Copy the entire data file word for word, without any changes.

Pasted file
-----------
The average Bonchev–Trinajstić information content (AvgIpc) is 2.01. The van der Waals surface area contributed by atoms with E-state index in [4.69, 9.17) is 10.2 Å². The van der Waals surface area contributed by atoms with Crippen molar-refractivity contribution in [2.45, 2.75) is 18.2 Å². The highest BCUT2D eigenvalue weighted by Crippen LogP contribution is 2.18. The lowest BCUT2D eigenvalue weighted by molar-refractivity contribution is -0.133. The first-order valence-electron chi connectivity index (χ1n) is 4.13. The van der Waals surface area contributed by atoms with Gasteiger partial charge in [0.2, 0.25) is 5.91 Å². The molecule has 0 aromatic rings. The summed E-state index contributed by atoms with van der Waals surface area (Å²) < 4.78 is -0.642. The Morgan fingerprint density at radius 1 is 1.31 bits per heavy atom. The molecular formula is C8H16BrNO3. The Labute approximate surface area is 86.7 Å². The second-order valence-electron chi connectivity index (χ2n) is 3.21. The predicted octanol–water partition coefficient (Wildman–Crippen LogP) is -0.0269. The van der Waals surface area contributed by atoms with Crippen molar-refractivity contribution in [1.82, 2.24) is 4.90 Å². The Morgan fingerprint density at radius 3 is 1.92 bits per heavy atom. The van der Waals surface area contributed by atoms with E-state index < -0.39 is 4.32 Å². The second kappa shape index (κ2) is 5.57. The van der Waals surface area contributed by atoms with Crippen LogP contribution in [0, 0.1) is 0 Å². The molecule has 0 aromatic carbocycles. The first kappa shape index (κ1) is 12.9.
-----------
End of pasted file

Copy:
The average Bonchev–Trinajstić information content (AvgIpc) is 2.01. The van der Waals surface area contributed by atoms with E-state index in [4.69, 9.17) is 10.2 Å². The van der Waals surface area contributed by atoms with Crippen molar-refractivity contribution in [2.45, 2.75) is 18.2 Å². The highest BCUT2D eigenvalue weighted by Crippen LogP contribution is 2.18. The lowest BCUT2D eigenvalue weighted by molar-refractivity contribution is -0.133. The first-order valence-electron chi connectivity index (χ1n) is 4.13. The van der Waals surface area contributed by atoms with Gasteiger partial charge in [0.2, 0.25) is 5.91 Å². The molecule has 0 aromatic rings. The summed E-state index contributed by atoms with van der Waals surface area (Å²) < 4.78 is -0.642. The Morgan fingerprint density at radius 1 is 1.31 bits per heavy atom. The molecular formula is C8H16BrNO3. The Labute approximate surface area is 86.7 Å². The second-order valence-electron chi connectivity index (χ2n) is 3.21. The predicted octanol–water partition coefficient (Wildman–Crippen LogP) is -0.0269. The van der Waals surface area contributed by atoms with Crippen molar-refractivity contribution in [1.82, 2.24) is 4.90 Å². The Morgan fingerprint density at radius 3 is 1.92 bits per heavy atom. The van der Waals surface area contributed by atoms with E-state index < -0.39 is 4.32 Å². The second kappa shape index (κ2) is 5.57. The van der Waals surface area contributed by atoms with Crippen LogP contribution in [0, 0.1) is 0 Å². The molecule has 0 aromatic carbocycles. The first kappa shape index (κ1) is 12.9.